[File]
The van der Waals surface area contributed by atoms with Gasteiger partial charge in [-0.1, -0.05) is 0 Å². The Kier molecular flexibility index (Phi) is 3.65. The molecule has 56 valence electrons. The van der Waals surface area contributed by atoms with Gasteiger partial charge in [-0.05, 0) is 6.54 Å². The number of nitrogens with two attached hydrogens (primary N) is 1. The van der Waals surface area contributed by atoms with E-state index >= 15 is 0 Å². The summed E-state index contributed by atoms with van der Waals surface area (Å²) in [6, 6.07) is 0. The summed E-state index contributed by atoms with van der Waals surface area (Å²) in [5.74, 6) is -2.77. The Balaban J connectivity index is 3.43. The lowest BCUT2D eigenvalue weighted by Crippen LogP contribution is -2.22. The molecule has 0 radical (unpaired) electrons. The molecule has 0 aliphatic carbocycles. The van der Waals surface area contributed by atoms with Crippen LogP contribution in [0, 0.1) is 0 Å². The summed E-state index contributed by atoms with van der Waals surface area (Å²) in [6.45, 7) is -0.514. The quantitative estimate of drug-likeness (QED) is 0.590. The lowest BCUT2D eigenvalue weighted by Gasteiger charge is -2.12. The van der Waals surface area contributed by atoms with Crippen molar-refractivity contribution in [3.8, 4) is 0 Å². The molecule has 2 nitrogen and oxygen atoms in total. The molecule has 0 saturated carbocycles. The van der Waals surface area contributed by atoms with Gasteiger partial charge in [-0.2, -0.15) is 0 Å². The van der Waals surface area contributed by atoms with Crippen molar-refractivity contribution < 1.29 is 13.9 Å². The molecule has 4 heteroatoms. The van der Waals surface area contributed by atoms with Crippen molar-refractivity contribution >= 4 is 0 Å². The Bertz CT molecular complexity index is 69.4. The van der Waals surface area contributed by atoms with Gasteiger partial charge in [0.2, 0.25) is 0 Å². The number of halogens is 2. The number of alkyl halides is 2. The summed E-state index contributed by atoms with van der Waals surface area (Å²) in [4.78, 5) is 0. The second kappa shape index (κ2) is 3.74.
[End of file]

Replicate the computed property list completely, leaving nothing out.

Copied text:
The van der Waals surface area contributed by atoms with Gasteiger partial charge in [-0.1, -0.05) is 0 Å². The Kier molecular flexibility index (Phi) is 3.65. The molecule has 56 valence electrons. The van der Waals surface area contributed by atoms with Gasteiger partial charge in [-0.05, 0) is 6.54 Å². The number of nitrogens with two attached hydrogens (primary N) is 1. The van der Waals surface area contributed by atoms with E-state index >= 15 is 0 Å². The summed E-state index contributed by atoms with van der Waals surface area (Å²) in [6, 6.07) is 0. The summed E-state index contributed by atoms with van der Waals surface area (Å²) in [5.74, 6) is -2.77. The Balaban J connectivity index is 3.43. The lowest BCUT2D eigenvalue weighted by Crippen LogP contribution is -2.22. The molecule has 0 radical (unpaired) electrons. The molecule has 0 aliphatic carbocycles. The van der Waals surface area contributed by atoms with Crippen LogP contribution in [0, 0.1) is 0 Å². The summed E-state index contributed by atoms with van der Waals surface area (Å²) in [6.45, 7) is -0.514. The quantitative estimate of drug-likeness (QED) is 0.590. The lowest BCUT2D eigenvalue weighted by Gasteiger charge is -2.12. The van der Waals surface area contributed by atoms with Crippen molar-refractivity contribution in [3.8, 4) is 0 Å². The molecule has 2 nitrogen and oxygen atoms in total. The molecule has 0 saturated carbocycles. The van der Waals surface area contributed by atoms with Gasteiger partial charge in [-0.2, -0.15) is 0 Å². The van der Waals surface area contributed by atoms with Crippen molar-refractivity contribution < 1.29 is 13.9 Å². The molecule has 4 heteroatoms. The van der Waals surface area contributed by atoms with Crippen molar-refractivity contribution >= 4 is 0 Å². The Bertz CT molecular complexity index is 69.4. The van der Waals surface area contributed by atoms with Gasteiger partial charge in [0.2, 0.25) is 0 Å². The number of halogens is 2. The number of alkyl halides is 2. The summed E-state index contributed by atoms with van der Waals surface area (Å²) in [4.78, 5) is 0. The second kappa shape index (κ2) is 3.74.